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Xbox 360 Review: Where The Wild Things Are

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Where The Wild Things Are is a fairly straightforward movie tie-in game. Containing some basic art influences from the film, as well as some general story themes, you control Max as he explores the island of the Wild Things, completing tasks and solving adventures, in an attempt to earn their trust and become king, as well as to save their world which is rapidly being destroyed.

The game is a fairly straightforward action-RPG (a la Baldur's Gate or the Marvel Alliance franchises – although don't expect that same level of quality), with a lot of hacking and slashing, and some puzzle elements thrown in. The story line follows Max as he initially lands on the Wild Things island, begins to explore around, and eventually begins missions with the beasts themselves. The action is geared towards a younger audience, as the main tension is really just hitting flying bugs and blobs of tar and muck. So its kid-friendly in terms of violence and skill level, but the mood of the story is dark. Much like the film, the game has a dark pallor, and the plot of the planet dying makes it kind of a depressing journey. On the upside, you don't "die" in the game, so at least your kids won't have to bear the trauma of repeatedly killing young Max. He just needs to "refresh" every now and then…

The gameplay is divided into two sections. The main section consists of the levels that you go through, solving mini-adventures and progressing through the story. And the ancillary section is the Wild Things village, where you can regroup in between main levels, unlock extra points and health, and just overall take a breather. The main section has very clearly defined routes and there's not a lot of free-world exploring. You have set objectives and it more or less forces you to stay on course. It's not a bad thing, but this is just to say that this isn't a completely open world with unlimited play options. The village section allows more or less free roaming, and you can browse the entire area with unlimited time or health dents, although the village itself isn't overly big.

The levels work in a progressive manner, where you start with very basic obstacles that ease you into the controls and mechanics of the game, and eventually add elements and levels of complexity. To a point, at least. There are really only a few basic moves/attacks/strategies to master, and once you've worked through those, the rest of the game consists of variations on that theme. In a way, that's not any different from most games, but here the levels can take on a monotonous feel after a while. Yes, the story line changes the "goal" of each level, but you're really just going through the exact same motions over and over. For younger audiences this might be less of an issue, as they may be approaching the game out of interest in the movie, story and characters, but for more experienced gamers there will be little variety to be found here.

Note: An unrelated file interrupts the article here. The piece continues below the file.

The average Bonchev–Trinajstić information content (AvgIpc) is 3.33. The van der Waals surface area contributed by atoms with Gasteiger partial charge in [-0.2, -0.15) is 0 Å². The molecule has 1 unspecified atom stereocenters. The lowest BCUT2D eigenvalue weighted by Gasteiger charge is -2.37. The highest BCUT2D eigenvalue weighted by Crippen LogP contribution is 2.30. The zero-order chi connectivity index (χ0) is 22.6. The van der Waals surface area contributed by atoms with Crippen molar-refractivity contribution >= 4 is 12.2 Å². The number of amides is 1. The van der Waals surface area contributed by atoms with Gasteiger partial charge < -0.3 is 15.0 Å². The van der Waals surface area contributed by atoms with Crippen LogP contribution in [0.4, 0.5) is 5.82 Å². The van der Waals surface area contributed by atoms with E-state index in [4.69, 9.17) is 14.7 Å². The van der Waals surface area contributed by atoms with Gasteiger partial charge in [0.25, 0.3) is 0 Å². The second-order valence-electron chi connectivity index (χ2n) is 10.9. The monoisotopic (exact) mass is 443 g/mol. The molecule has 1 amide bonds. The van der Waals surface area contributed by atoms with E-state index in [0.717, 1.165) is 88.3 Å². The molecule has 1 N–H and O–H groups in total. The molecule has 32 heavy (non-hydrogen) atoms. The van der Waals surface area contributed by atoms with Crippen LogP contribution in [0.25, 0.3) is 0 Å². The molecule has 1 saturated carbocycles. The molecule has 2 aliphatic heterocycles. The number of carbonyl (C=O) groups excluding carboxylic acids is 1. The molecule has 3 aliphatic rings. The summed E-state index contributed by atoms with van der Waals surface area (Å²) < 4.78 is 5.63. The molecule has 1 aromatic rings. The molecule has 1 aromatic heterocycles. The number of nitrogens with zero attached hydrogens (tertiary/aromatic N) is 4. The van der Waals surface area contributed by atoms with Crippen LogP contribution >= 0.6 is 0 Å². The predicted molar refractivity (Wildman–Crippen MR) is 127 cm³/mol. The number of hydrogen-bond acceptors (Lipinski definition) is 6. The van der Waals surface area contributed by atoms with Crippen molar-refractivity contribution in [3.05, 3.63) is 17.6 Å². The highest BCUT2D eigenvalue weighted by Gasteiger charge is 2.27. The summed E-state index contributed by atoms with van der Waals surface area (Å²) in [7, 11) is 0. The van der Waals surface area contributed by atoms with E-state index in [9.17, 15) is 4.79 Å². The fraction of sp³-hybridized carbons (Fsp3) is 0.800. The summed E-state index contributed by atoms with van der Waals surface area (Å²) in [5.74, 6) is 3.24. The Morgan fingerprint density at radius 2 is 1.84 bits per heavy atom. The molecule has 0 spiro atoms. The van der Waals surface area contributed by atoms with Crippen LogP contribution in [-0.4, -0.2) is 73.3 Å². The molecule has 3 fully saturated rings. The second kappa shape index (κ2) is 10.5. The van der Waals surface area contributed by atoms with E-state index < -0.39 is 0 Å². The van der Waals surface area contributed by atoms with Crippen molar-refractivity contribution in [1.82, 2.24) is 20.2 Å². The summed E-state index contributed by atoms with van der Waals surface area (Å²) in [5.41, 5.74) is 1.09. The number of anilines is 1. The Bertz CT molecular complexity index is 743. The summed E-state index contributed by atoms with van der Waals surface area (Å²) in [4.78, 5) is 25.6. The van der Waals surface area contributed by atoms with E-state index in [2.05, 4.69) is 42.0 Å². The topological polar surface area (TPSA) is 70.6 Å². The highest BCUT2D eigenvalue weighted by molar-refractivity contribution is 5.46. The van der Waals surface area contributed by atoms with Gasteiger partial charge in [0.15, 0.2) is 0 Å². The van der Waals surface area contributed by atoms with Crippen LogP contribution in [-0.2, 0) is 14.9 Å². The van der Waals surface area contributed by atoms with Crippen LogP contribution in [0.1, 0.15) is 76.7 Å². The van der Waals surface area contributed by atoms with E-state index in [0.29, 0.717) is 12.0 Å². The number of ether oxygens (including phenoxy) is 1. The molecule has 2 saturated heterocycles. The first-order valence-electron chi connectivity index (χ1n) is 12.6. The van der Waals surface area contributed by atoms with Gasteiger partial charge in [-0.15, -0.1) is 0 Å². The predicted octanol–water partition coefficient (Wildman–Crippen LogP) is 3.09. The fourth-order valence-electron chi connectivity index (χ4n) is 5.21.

The graphics of the game are fairly decent. They aren't overly impressive — and in some instances seem fairly cookie cutter for a movie tie-in — but neither do they present any problems. The main technical frustrations arise out of odd controller response, as well as frequent frame rate lag. Regarding controller response, it is mostly fine, but there are several spots (the action of swinging from tree to tree comes immediately to mind) where it's often difficult to get a consistent response to a movement. Fortunately, with unlimited lives you can quickly figure out what the game is looking for in particular spots, and adjust accordingly. The frame rate issue didn't seem to come up much during critical gameplay, but happened frequently enough to make the game seem unpolished. But again, both items are more minor annoyance than anything to get too worked up about. Sound is adequate, although there is not much variety to the sound effects, and it becomes stale after a while.

Even though the game can be a bit repetitive in its tasks, don't expect an overly long adventure. Depending on the level that you select (from Easy, Normal, and Hard), you could complete it in 6+ hours. As for replay, you can gain additional Xbox Live points by completing the game at different difficulty levels or exploring all the nooks and crannies to collect all the hidden items for even more points. The game overall starts fun and enjoyable, as a casual action game, but about halfway through it wears out its welcome through repetition. It would make a fun rental for younger audiences or fans of the action-RPG genre, but doesn't really contain adequate depth or replay value for a purchase. Unless of course you're an obsessive Wild Things fan, in which case feel free to seize the opportunity to make young Max roar and dance around.

About David R Perry